With AMH8 (right) sent in, I have a week and a bit to get the Africa Twin in shape for some Morocco trails and Mauritania road tripping. It doesn’t sound a lot of time but I’ve done this loads of times so know exactly what needs doing.
Or so I thought.
As I write early on in AMH: Beware and even anticipate a last-minute cock-up (‘LMCU’). While undertaking some wiring, my LBS noticed the left radiator was bent and fan jammed. I thought I’d smelt the whiff of coolant on the last couple of rides. It was clear from the damaged fairing the ex-Honda Off-Road Centre bike had fallen on the left at least once before they removed the crash bar, stitched up the fairing and sold it on. Looks like those crashes may have been heavier than they looked and my bargain AT wouldn’t be such a bargain after all. Oh well.
Honda parts prices? Don’t ask. Ebay to the rescue. Because there are so many ATs around I snagged a used radiator-fan assembly (left) and dropped it off at the shop. With that fixed, it now transpired the used OEM crash bar I’d bought a while back (probably also from the HO-RC) had missing brackets and my ferry was leaving next day. Luckily, the pressure was off as Storm Ciara (below) put paid to that ferry crossing and with the next one too late to get to Marrakech in time, I was left to van the bike to Malaga (£420) and pick it up after my tours. I hope that’s all the LMCUs out of the way. I really don’t want to leave our descent into Mauritania any later than it already is.
The fixed stock screen is famously ineffective. I settled on a Palmer screen, as on the CB500X a few years ago. It consists of a taller screen mounted on a pressed steel frame with three heights and three angles (left). That should surely deliver a cruising sweet spot. All up, it adds a kilo over stock; let’s hope the mounts can handle that extra mass on rough tracks.
Riding the bike, I found with the setting as left, I could ride up to 70 with no goggles wearing a Bell Moto 3 which is as good as it gets.
While fitting the Palmer frame (start with all mounts loose and work from there) one of the lower rubber grommet mounts fell into the abyss. Universe 1; Me 0. It seems commonly done but Rugged Roads sell similar ‘top-hat’ grommets that will work and ebay is even cheaper. One thing to know: these lower screen mounts slide up into place so don’t need completely unscrewing at all. Once you’ve undone the less lose-able top mounts, just slide the lower mounts down and out.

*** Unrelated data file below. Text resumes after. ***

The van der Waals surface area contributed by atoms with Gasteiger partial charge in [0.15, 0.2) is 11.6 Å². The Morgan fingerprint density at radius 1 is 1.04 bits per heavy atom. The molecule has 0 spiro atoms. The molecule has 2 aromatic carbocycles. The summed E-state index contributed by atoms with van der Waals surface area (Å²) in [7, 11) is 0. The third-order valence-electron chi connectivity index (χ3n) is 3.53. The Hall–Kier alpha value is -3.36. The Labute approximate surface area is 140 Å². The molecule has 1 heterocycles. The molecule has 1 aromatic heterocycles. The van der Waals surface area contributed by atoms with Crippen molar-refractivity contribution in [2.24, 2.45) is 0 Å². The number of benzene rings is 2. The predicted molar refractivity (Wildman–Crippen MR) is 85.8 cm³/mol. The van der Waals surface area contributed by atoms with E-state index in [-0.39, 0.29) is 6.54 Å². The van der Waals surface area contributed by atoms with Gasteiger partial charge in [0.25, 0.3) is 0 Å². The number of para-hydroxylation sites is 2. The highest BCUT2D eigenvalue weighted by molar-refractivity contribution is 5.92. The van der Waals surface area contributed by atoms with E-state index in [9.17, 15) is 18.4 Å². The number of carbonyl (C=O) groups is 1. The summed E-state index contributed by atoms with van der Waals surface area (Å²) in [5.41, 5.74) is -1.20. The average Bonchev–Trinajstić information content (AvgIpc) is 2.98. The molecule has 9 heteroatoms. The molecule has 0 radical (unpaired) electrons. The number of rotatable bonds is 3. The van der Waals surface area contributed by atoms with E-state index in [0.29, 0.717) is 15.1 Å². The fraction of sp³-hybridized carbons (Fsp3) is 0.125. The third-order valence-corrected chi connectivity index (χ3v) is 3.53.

The stock plastic ‘handguards’ are rubbish and not surprisingly, the clutch lever was bent. I was hoping my 2008 Barkbusters might get their nth outing on an AMH Project Bike, but it was not to be. The threaded ends of the Honda bars need a specific insert. Reluctantly I coughed up 90 quid for some Barks to fit an AT with, for once, no bodging required. I’ve had a good run with those old Barks and at least the scuffed black plastic covers fitted right on – the Bark bar design has not changed in all that time!
I was also hoping to re-use my Rox Risers to lessen the stoop while standing, but the Rox’s bike-mount ends are for thin bars only. You can pay crazy prices for CNC milled risers (or much less from Asia) but Adv Spec’s Risers (left) are a more normal 40 quid and come with a selection of nicely knurled shim stacks adding up to a 40-mm lift with three lengths of hex-head bolts to suit. I found about 30mm was the limit on the AT’s cables.
WTF’s the battery? It’s not under the seat. What would we do without the internet – RTFM I suppose. Turns out it’s jammed in above the gearbox (above right) but behind a ‘toolbox’ that can only be opened/removed with the 5mm key clipped under the seat (where my actual tools were located). With the empty toolbox off, I wired in a plug (above left) to run the tyre pump, but the added wiring and fusebox fouled the snug-fitting toolbox. Luckily, you can pull the box apart at the hinge (left) and just mount the front to cover the battery.
The wiring of the GPS and a USB port I left to my LBS. Here’s a good link on the fiddly job or removing the cowling, including snappy how-to vids. I don’t want to be doing what’s demonstrated below by the kerbside with tiny fittings disappearing into gutters full of rotting mid-winter leaf mush.